Small breed dogs are ideal for owners in a variety of living situations. For example, tiny dogs do better in small apartments than larger breeds. Tiny dogs do have special needs that must be addressed to keep your little canine companion happy and healthy.
Crate your tiny dog when you can’t watch her closely. Very little dogs can squeeze into small spaces and may injure themselves trying to escape. Crating is also useful during parties and family gatherings to keep small dogs out from underfoot.
Place a heating pad in the crate to keep your dog warm. Tiny dogs get chilled very easily, and a heating pad helps preserve body heat. Cover the pad with a soft fabric cover to keep your dog comfortable.
Provide your dog with plenty of small dog toys. Even tiny dogs like to play, and giving her a basket of her own toys will keep her from chewing on cords and other hazardous items. Replace toys when they become frayed or torn.
Feed your dog three meals of high-quality dog food per day. Tiny dogs are prone to health problems including hypoglycemia, and frequent feedings regulate blood sugar. Look for a meat- or fish-based food with no fillers such as ash or corn.
Handle your dog throughout the day. Little dogs are notorious nippers and may bite if not handled enough. Pet the dog gently, run your hands over her ears and touch each of her feet to acclimate her to being handled.
Groom the dog at least once a week. Many people assume that small, inside dogs don’t need to be groomed, which is untrue. Brush your dog from nose to tail with a soft brush, and check for mats in long-haired breeds. Clip her nails with a small pair of pet nail clippers, clipping off small bits at a time to prevent cutting the quick.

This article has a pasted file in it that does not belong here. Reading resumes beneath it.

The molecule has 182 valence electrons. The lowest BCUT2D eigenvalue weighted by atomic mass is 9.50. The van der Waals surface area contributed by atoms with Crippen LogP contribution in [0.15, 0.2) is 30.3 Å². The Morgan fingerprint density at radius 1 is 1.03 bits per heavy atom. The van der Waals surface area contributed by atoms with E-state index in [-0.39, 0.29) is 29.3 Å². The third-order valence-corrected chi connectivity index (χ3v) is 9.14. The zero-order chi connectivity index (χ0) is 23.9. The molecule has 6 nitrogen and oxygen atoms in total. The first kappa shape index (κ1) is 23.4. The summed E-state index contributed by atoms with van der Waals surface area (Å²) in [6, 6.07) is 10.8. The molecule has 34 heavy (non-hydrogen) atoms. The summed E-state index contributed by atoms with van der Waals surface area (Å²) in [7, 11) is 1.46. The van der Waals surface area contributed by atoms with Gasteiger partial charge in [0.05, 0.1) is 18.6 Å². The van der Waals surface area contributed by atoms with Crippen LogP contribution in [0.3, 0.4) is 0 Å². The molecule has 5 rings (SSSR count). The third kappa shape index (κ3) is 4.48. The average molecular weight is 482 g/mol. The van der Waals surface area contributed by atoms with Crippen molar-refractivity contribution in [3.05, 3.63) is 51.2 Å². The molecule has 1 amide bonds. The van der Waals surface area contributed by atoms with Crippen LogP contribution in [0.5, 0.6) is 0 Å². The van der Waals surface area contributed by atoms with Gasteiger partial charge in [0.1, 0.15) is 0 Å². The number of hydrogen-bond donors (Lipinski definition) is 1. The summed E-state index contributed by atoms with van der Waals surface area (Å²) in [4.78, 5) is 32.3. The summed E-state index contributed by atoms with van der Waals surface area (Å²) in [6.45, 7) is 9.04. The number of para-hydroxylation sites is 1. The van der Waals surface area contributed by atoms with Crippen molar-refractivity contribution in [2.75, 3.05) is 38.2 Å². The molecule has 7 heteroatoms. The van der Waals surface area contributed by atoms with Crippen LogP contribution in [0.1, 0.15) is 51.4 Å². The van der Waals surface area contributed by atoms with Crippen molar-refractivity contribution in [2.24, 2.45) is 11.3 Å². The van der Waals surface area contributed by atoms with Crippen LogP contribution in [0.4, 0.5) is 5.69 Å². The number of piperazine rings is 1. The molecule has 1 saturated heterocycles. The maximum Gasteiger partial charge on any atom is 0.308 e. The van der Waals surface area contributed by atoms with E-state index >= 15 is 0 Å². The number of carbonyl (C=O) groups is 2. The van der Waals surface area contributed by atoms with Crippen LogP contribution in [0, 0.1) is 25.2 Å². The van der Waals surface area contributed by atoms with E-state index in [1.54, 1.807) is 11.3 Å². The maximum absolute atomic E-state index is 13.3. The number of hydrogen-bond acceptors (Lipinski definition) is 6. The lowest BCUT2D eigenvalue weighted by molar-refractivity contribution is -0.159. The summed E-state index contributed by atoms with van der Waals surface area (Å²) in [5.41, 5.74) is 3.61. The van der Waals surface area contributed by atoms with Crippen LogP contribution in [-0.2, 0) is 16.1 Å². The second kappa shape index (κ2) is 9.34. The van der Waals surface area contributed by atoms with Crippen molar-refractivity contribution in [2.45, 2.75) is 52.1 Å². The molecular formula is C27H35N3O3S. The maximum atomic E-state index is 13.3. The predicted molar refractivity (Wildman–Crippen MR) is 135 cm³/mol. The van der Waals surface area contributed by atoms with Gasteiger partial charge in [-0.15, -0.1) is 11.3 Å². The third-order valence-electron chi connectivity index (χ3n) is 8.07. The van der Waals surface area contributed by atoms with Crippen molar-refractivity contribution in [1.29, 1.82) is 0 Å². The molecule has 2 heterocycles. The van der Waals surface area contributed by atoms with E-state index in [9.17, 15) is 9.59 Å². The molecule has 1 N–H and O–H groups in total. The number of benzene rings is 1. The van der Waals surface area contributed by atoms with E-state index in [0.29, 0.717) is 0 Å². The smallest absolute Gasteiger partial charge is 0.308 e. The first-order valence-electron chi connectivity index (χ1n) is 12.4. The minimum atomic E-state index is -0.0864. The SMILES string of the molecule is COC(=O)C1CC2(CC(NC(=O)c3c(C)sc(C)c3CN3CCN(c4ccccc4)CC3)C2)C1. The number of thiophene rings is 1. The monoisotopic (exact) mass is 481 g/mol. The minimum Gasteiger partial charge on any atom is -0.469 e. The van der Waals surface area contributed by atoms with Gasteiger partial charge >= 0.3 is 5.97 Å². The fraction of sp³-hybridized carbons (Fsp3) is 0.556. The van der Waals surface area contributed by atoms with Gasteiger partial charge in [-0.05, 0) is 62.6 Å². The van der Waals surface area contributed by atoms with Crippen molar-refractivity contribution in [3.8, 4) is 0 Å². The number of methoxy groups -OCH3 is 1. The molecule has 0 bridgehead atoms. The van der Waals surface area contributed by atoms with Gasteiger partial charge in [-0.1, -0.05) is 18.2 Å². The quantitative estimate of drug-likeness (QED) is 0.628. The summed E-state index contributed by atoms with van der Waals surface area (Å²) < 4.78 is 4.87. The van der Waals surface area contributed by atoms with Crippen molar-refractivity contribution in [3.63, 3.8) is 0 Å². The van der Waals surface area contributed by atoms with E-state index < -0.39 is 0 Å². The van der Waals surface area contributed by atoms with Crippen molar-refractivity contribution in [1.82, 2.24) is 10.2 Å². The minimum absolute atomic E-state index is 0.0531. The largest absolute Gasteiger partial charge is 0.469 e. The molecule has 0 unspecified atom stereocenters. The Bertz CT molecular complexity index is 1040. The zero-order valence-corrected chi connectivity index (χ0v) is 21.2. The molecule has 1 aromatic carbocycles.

Brush your dog’s teeth several times a week. Tiny dogs often suffer from tooth decay and gum disease, and frequent brushing will keep the teeth and gums healthy.
Fit your dog with clothes during cold weather. Dog clothes, such as jackets and sweaters, help regulate body temperature and keep your dog from getting too cold. Choose tight-fitting clothes made from soft material to keep your dog warm and dry.
Always check with your veterinarian before changing your pet’s diet, medication, or physical activity routines. This information is not a substitute for a vet’s opinion.
- If your dog displays any signs of illness, contact your veterinarian immediately. Vomiting, diarrhea, listlessness and loss of appetite are all signs that your dog may be sick.
- Never use physical punishment on your dog. Tiny dogs are fragile and can be injured by even light spankings. Positive reinforcement, such as treats and toys, are much more effective at correcting problem behaviors.
Louise Lawson has been a published author and editor for more than 10 years. Lawson specializes in pet and food-related articles, utilizing her 15 years as a sous chef and as a dog breeder, handler and trainer to produce pieces for online and print publications.